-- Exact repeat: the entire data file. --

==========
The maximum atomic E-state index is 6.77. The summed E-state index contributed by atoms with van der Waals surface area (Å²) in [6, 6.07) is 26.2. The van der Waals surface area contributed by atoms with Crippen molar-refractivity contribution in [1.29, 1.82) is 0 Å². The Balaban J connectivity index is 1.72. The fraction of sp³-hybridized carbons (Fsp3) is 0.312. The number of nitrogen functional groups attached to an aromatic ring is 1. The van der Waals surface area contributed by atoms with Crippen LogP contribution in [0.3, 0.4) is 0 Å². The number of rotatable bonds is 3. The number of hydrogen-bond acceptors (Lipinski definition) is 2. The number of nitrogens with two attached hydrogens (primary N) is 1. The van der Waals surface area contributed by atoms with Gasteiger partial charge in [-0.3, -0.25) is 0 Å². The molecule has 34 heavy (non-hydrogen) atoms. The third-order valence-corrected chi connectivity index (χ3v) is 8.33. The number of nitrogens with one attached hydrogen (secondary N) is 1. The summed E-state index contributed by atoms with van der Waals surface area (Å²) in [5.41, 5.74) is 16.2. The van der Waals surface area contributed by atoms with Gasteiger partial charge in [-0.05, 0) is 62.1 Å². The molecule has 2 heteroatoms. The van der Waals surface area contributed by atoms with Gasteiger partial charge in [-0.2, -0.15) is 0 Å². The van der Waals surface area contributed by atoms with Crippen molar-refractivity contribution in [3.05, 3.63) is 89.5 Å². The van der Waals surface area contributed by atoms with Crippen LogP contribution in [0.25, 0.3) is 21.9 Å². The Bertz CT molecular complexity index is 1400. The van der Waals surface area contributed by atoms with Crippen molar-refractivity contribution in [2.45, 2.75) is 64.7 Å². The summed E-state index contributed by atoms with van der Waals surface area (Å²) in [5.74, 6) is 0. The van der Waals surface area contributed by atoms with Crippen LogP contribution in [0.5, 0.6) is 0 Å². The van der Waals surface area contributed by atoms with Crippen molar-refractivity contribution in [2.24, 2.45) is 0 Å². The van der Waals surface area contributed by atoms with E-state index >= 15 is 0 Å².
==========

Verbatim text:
The maximum atomic E-state index is 6.77. The summed E-state index contributed by atoms with van der Waals surface area (Å²) in [6, 6.07) is 26.2. The van der Waals surface area contributed by atoms with Crippen molar-refractivity contribution in [1.29, 1.82) is 0 Å². The Balaban J connectivity index is 1.72. The fraction of sp³-hybridized carbons (Fsp3) is 0.312. The number of nitrogen functional groups attached to an aromatic ring is 1. The van der Waals surface area contributed by atoms with Crippen LogP contribution in [0.3, 0.4) is 0 Å². The number of rotatable bonds is 3. The number of hydrogen-bond acceptors (Lipinski definition) is 2. The number of nitrogens with two attached hydrogens (primary N) is 1. The van der Waals surface area contributed by atoms with Gasteiger partial charge in [-0.3, -0.25) is 0 Å². The molecule has 34 heavy (non-hydrogen) atoms. The third-order valence-corrected chi connectivity index (χ3v) is 8.33. The number of nitrogens with one attached hydrogen (secondary N) is 1. The summed E-state index contributed by atoms with van der Waals surface area (Å²) in [5.41, 5.74) is 16.2. The van der Waals surface area contributed by atoms with Gasteiger partial charge in [-0.05, 0) is 62.1 Å². The molecule has 2 heteroatoms. The van der Waals surface area contributed by atoms with Gasteiger partial charge in [-0.2, -0.15) is 0 Å². The van der Waals surface area contributed by atoms with Crippen molar-refractivity contribution in [3.05, 3.63) is 89.5 Å². The van der Waals surface area contributed by atoms with Crippen LogP contribution in [0.25, 0.3) is 21.9 Å². The Bertz CT molecular complexity index is 1400. The van der Waals surface area contributed by atoms with Crippen molar-refractivity contribution in [2.45, 2.75) is 64.7 Å². The summed E-state index contributed by atoms with van der Waals surface area (Å²) in [5.74, 6) is 0. The van der Waals surface area contributed by atoms with Crippen LogP contribution in [0.5, 0.6) is 0 Å². The van der Waals surface area contributed by atoms with Crippen molar-refractivity contribution in [2.24, 2.45) is 0 Å². The van der Waals surface area contributed by atoms with E-state index >= 15 is 0 Å².